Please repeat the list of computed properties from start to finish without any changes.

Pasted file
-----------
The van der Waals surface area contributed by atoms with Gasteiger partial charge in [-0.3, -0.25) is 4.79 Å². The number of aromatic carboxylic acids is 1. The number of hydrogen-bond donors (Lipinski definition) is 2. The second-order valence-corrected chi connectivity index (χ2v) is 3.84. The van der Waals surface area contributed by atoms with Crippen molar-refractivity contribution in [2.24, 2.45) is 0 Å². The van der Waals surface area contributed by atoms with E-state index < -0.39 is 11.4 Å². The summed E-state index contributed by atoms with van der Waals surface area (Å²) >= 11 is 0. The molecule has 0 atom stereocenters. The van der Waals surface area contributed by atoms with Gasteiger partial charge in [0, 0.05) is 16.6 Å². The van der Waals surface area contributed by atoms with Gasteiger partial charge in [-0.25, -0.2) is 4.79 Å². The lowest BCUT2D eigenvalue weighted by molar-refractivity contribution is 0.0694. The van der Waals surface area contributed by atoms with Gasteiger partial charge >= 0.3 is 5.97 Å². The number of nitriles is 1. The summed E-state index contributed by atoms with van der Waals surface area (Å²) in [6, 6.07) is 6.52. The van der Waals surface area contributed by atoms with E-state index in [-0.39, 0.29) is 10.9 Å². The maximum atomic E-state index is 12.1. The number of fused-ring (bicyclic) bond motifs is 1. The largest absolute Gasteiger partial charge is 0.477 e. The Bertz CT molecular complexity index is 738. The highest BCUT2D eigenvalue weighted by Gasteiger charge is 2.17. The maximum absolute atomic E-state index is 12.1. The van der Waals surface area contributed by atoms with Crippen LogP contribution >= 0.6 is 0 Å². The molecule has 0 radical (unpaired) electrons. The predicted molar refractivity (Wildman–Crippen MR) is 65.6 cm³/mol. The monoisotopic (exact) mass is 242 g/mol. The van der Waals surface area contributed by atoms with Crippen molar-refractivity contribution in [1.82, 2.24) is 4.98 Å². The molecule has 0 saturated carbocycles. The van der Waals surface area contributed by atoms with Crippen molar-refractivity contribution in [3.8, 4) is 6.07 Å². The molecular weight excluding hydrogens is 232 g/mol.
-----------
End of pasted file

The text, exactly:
The van der Waals surface area contributed by atoms with Gasteiger partial charge in [-0.3, -0.25) is 4.79 Å². The number of aromatic carboxylic acids is 1. The number of hydrogen-bond donors (Lipinski definition) is 2. The second-order valence-corrected chi connectivity index (χ2v) is 3.84. The van der Waals surface area contributed by atoms with Crippen molar-refractivity contribution in [2.24, 2.45) is 0 Å². The van der Waals surface area contributed by atoms with E-state index < -0.39 is 11.4 Å². The summed E-state index contributed by atoms with van der Waals surface area (Å²) >= 11 is 0. The molecule has 0 atom stereocenters. The van der Waals surface area contributed by atoms with Gasteiger partial charge in [0, 0.05) is 16.6 Å². The van der Waals surface area contributed by atoms with Gasteiger partial charge in [-0.25, -0.2) is 4.79 Å². The lowest BCUT2D eigenvalue weighted by molar-refractivity contribution is 0.0694. The van der Waals surface area contributed by atoms with Gasteiger partial charge >= 0.3 is 5.97 Å². The number of nitriles is 1. The summed E-state index contributed by atoms with van der Waals surface area (Å²) in [6, 6.07) is 6.52. The van der Waals surface area contributed by atoms with E-state index in [-0.39, 0.29) is 10.9 Å². The maximum atomic E-state index is 12.1. The number of fused-ring (bicyclic) bond motifs is 1. The largest absolute Gasteiger partial charge is 0.477 e. The Bertz CT molecular complexity index is 738. The highest BCUT2D eigenvalue weighted by Gasteiger charge is 2.17. The maximum absolute atomic E-state index is 12.1. The van der Waals surface area contributed by atoms with Crippen LogP contribution >= 0.6 is 0 Å². The molecule has 0 radical (unpaired) electrons. The predicted molar refractivity (Wildman–Crippen MR) is 65.6 cm³/mol. The monoisotopic (exact) mass is 242 g/mol. The van der Waals surface area contributed by atoms with Crippen molar-refractivity contribution in [1.82, 2.24) is 4.98 Å². The molecule has 0 saturated carbocycles. The van der Waals surface area contributed by atoms with Crippen molar-refractivity contribution in [3.8, 4) is 6.07 Å². The molecular weight excluding hydrogens is 232 g/mol.